Years from now, when seniors Alexa Rhodes and Alec West reminisce about their high school days, memories will include views of German castles and the taste of homemade schnitzel.
That's because the 17-year-olds are among nearly 500 students who, since 1983, have participated in the German-American Student Exchange Program at Mt. Lebanon High School.
This year marks the program's 30th anniversary of exchanges with the same high school in central Germany -- Stiftisches Gymnasium in the city of Düren, in the state of Nordrhein-Westfalen.
"It's a true exchange program," said Christian Stein, a German language teacher at Mt. Lebanon. "It gives language students in both countries a real-life cultural experience that they would not otherwise have, by living day to day with a host family. They're pretty much immersed in the language and culture."
Mt. Lebanon's exchange program is different from those at other local high schools, where, typically, students stay at hotels and travel with English-speaking guides, Mr. Stein said.
It's also highly unusual to have a three-decades-long relationship with the same school in another country, he said.
Mr. Stein co-chairs the Mt. Lebanon program with German language teacher colleague Peg Meyers.
For liability reasons, the exchange program is not sponsored by the high school nor is it part of the curriculum, Mr. Stein said. It is an outgrowth of the high school's German language program, with students paying their trip expenses.
The program started at Mt. Lebanon by a twist of fate, according to Mr. Stein. In the fall of 1983, a Connecticut high school that was scheduled to host an exchange program with Stiftisches Gymnasium through the German-American Fulbright Commission, canceled two weeks before students were to arrive. The commission contacted Sheldon Campbell, who was Mt. Lebanon High School's foreign language supervisor at the time and who had previously expressed interest in the program. Mr. Campbell quickly arranged for host families, and the program has since flourished.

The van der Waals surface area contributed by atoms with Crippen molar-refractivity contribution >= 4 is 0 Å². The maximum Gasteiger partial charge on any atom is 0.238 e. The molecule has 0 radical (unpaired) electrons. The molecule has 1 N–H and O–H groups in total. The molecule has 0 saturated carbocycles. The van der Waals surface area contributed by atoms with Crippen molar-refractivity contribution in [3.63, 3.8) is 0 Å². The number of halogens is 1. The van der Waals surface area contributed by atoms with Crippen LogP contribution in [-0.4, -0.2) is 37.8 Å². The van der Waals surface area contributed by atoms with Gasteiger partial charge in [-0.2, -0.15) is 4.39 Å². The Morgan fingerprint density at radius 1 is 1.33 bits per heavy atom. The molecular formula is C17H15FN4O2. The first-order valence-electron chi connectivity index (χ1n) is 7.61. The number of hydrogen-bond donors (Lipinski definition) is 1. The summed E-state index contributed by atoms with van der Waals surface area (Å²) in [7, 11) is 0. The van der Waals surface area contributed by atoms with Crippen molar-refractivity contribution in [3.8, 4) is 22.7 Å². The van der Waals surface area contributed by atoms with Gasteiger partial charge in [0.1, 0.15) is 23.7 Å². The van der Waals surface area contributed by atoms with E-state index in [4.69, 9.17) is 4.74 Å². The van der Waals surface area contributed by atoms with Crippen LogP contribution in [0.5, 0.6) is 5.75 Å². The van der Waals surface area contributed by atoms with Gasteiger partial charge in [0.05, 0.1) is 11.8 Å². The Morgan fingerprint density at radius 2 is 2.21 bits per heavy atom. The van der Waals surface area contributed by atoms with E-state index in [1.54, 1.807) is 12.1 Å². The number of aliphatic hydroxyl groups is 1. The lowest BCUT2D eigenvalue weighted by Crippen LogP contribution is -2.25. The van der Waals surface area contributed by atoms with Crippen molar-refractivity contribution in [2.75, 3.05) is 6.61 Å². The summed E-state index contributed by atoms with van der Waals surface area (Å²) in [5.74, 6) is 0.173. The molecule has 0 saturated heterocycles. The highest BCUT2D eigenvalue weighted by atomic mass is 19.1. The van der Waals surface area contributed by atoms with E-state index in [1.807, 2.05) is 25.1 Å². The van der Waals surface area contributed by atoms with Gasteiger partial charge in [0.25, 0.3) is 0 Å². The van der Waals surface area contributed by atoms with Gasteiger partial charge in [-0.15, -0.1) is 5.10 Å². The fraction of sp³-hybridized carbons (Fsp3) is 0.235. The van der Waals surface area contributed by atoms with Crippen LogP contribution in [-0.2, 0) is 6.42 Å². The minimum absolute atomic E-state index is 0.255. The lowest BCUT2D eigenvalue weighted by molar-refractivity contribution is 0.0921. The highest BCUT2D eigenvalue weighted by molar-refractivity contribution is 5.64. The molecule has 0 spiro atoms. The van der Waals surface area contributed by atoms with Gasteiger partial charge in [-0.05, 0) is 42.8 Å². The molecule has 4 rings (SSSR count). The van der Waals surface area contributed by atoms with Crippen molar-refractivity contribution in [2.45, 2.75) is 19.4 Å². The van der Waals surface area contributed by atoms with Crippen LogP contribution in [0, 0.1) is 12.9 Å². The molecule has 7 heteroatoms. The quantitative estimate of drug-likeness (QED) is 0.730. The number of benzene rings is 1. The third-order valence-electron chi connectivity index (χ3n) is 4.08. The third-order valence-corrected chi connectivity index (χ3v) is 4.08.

Each spring and fall, the two high schools exchange 15 to 20 language students for a two-week stay, accompanied by two teachers. In June, Mt. Lebanon students who are studying German stay with host families of Stiftisches Gymnasium students who are studying English; school is still in session there. In October, the German students visit Mt. Lebanon, staying with families of the students they hosted in June.
Lasting friendships are forged through the program.
"It was one of the best two weeks of my life. I really got to be good friends with my host German student. We talk on Skype all the time just to share funny things or ask about things that are happening in each other's countries," Alec said.
This year, students from Germany visited Mt. Lebanon from Oct. 8-21. In honor of the program's 30th year, Stiftisches Gymnasium teacher Gabrielle Broecker, who accompanied German students during the first exchange year, came to visit, too.
The German visitors attended Mt. Lebanon's homecoming festivities and were taken to Carnegie Mellon University, the Strip District, Heinz Field and Grove City's Amish community, among other places, Mr. Stein said.
The program requires that students from both countries attend school with their host students for three days; they spend the reminder of time as they wish, with one exception. For three days and two nights, the teachers take their own students on sightseeing excursions to give host families a break, Mr. Stein said.
Last month, the teachers from Germany took their students to visit Washington, D.C. Last spring, Mr. Stein and Ms. Meyers took the Mt. Lebanon students to Hamburg, Munich, Dresden and other locations. They also toured the city of Aachen, near the Belgian border, which boasts some of the oldest remnants of the Roman empire in Europe, Mr. Stein said.
"It was a wonderful experience," Alexa said. "Through it, I fell in love with Germany and re-fell in love with Pittsburgh as I got to show the German students around. It's something I'll remember for the rest of my life."
Kathy Samudovsky, freelance writer: firstname.lastname@example.org.